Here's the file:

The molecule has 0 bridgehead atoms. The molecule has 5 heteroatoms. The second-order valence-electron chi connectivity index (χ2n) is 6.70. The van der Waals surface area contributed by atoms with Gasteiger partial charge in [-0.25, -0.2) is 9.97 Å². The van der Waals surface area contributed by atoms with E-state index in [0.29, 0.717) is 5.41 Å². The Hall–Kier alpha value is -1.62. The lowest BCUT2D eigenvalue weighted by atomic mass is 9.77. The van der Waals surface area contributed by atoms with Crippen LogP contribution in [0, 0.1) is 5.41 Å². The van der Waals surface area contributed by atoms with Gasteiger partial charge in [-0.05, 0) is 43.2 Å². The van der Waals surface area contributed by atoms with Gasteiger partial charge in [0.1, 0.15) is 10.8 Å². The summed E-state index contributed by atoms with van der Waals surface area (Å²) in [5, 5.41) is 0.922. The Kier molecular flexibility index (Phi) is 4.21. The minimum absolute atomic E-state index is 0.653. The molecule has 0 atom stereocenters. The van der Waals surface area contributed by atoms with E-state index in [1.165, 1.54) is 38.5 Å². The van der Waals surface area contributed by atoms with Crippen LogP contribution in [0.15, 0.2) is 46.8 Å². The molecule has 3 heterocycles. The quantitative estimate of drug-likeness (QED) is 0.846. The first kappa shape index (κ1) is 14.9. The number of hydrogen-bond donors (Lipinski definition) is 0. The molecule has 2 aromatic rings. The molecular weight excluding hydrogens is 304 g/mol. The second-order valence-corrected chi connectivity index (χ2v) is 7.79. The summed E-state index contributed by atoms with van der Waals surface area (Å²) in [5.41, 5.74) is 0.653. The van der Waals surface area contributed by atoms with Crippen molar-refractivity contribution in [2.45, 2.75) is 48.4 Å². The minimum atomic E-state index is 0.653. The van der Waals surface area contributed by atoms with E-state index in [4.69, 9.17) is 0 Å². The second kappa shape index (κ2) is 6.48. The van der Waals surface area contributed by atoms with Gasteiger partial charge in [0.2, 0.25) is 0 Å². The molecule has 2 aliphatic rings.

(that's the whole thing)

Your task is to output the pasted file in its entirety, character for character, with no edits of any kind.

The molecule has 0 bridgehead atoms. The molecule has 5 heteroatoms. The second-order valence-electron chi connectivity index (χ2n) is 6.70. The van der Waals surface area contributed by atoms with Gasteiger partial charge in [-0.25, -0.2) is 9.97 Å². The van der Waals surface area contributed by atoms with E-state index in [0.29, 0.717) is 5.41 Å². The Hall–Kier alpha value is -1.62. The lowest BCUT2D eigenvalue weighted by atomic mass is 9.77. The van der Waals surface area contributed by atoms with Crippen LogP contribution in [0, 0.1) is 5.41 Å². The van der Waals surface area contributed by atoms with Gasteiger partial charge in [-0.05, 0) is 43.2 Å². The van der Waals surface area contributed by atoms with Gasteiger partial charge in [0.1, 0.15) is 10.8 Å². The summed E-state index contributed by atoms with van der Waals surface area (Å²) in [5, 5.41) is 0.922. The Kier molecular flexibility index (Phi) is 4.21. The minimum absolute atomic E-state index is 0.653. The molecule has 0 atom stereocenters. The van der Waals surface area contributed by atoms with E-state index in [1.165, 1.54) is 38.5 Å². The van der Waals surface area contributed by atoms with Crippen LogP contribution in [0.15, 0.2) is 46.8 Å². The molecule has 3 heterocycles. The quantitative estimate of drug-likeness (QED) is 0.846. The first kappa shape index (κ1) is 14.9. The number of hydrogen-bond donors (Lipinski definition) is 0. The molecule has 2 aromatic rings. The molecular weight excluding hydrogens is 304 g/mol. The second-order valence-corrected chi connectivity index (χ2v) is 7.79. The summed E-state index contributed by atoms with van der Waals surface area (Å²) in [5.41, 5.74) is 0.653. The van der Waals surface area contributed by atoms with Crippen molar-refractivity contribution in [2.45, 2.75) is 48.4 Å². The minimum atomic E-state index is 0.653. The van der Waals surface area contributed by atoms with E-state index in [4.69, 9.17) is 0 Å². The second kappa shape index (κ2) is 6.48. The van der Waals surface area contributed by atoms with Gasteiger partial charge in [0.2, 0.25) is 0 Å². The molecule has 2 aliphatic rings.